New Delhi, Oct 10: In a major relief to top doubles shuttler Jwala Gutta, the Delhi High Court Thursday directed the Badminton Association of India (BAI) to allow her to participate in tournaments and suspended the life ban on her.
Jwala moved the high court Wednesday, challenging the punishment of life ban on her recommended by the BAI disciplinary committee last week for delaying a match.
Justice V.K. Jain told the BAI: “You must allow her to play.” She was also allowed to participate in the upcoming Denmark Open Super Series Premier (Oct 15-20).
The court said: “….the impugned communication dated Oct 7, to the extent it stipulates that the petitioner (Jwala) will not be considered for participation in any national or international tournaments inside or outside India till, submission of the report of the newly constituted committee, is hereby stayed.”
After the recommendation of life ban, Jwala’s entry was withdrawn from the Denmark Open by the BAI. However, the court directed the association to forthwith withdraw that communication sent to the organisers of the tournament on withdrawing her name, and permit her to participate.
In a detailed order, the court said: “Till further orders of the Court, the BAI shall not withdraw the name of the petitioner from any tournament and shall duly consider her, subject to her being otherwise eligible, for participation in the national or international tournament, inside or outside India.”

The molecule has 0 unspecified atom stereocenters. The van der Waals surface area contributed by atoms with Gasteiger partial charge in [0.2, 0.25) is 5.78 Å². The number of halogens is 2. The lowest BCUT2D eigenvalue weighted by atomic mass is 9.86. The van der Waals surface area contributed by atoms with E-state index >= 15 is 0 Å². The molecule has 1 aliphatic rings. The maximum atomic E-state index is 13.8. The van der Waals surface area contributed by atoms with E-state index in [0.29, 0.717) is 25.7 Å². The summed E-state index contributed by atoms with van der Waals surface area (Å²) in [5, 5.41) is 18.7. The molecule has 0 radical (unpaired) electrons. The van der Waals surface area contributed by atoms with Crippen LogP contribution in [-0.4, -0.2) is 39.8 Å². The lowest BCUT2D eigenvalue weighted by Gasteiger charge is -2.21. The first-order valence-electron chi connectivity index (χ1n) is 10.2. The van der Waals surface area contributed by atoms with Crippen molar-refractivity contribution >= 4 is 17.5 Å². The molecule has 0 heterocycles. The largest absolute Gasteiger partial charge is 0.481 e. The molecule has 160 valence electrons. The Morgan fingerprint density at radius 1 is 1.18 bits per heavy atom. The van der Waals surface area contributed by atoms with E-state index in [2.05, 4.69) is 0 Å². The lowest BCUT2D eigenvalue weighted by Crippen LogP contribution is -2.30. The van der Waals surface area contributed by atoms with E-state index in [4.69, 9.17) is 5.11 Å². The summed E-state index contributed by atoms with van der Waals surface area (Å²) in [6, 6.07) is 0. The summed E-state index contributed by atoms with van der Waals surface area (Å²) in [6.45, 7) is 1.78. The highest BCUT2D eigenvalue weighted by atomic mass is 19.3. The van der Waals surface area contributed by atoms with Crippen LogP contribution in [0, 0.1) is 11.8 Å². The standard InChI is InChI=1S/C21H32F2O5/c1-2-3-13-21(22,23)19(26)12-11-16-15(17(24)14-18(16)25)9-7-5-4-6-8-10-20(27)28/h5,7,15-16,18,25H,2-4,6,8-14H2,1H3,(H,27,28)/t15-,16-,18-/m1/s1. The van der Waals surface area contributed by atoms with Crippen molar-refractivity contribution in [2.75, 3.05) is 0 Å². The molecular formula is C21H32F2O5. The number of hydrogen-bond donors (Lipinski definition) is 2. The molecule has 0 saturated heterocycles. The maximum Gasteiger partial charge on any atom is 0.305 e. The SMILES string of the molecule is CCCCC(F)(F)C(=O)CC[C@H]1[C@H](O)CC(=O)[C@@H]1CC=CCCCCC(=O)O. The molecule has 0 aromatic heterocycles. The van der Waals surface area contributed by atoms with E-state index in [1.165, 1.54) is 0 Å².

The 2011 World Championship women’s doubles bronze medallist Jwala moved the court saying the disciplinary committee’s recommendation was issued in “violation of settled principles of natural justice and fairness, without giving a hearing to her”.
The court also pointed out that in the absence of the final order on the issue, the BAI’s decision not to allow the player to participate is “premature” and the association ought to have waited for the decision on the penalty to be imposed, “instead of taking such an extreme action in the meanwhile”.
“In the absence of a final decision on the penalty to be imposed upon the petitioner, the decision taken by the President/Secretary of BAI not to consider the petitioner for any national or international tournament inside or outside India would be rather premature,” Justice Jain said.
The disciplinary committee recommended that if Jwala apologises unconditionally, the BAI president may take a lenient view and consider relaxation of the punishment proposed.
The court noted that the emphasis in the committee’s report “appears to be more on the refusal to apologise and less on the nature of the misconduct attributed to her”.
During the hearing, senior advocate Shanti Bhushan, appearing for BAI, told the court that the decision taken by the association is right and Jwala has been playing below par for the last three years.
Gopal Jain, appearing for the 30-year-old Jwala, told the court in the plea: “The entire approach of the association was pre-determined and has been taken to single her out.” He also said that the BAI has threatened her with a life ban without reason or justification.
The plea, filed against the BAI and the sports ministry, sought quashing or setting aside the BAI’s ban order.
“Pass direction for ministry to seek an independent report of the incident and to put in place an independent regulatory mechanism to oversee the functioning of decision-making process of BAI in the absence of a proper procedure,” the plea said.
The plea also sought quashing of the alleged independent panel appointed by the BAI to look into the recommended life ban.
The disciplinary committee recommended a life ban on the Commonwealth Games gold medallist for trying to stop her team, Krrish Delhi Smashers, from playing Banga Beats in an Indian Badminton League (IBL) fixture in Bangalore Aug 25.
Delhi had threatened to pull out of the match over the last-minute replacement of injured singles player Hu Yun of Hong Kong with Denmark’s Jan O Jorgensen, a higher ranked shuttler.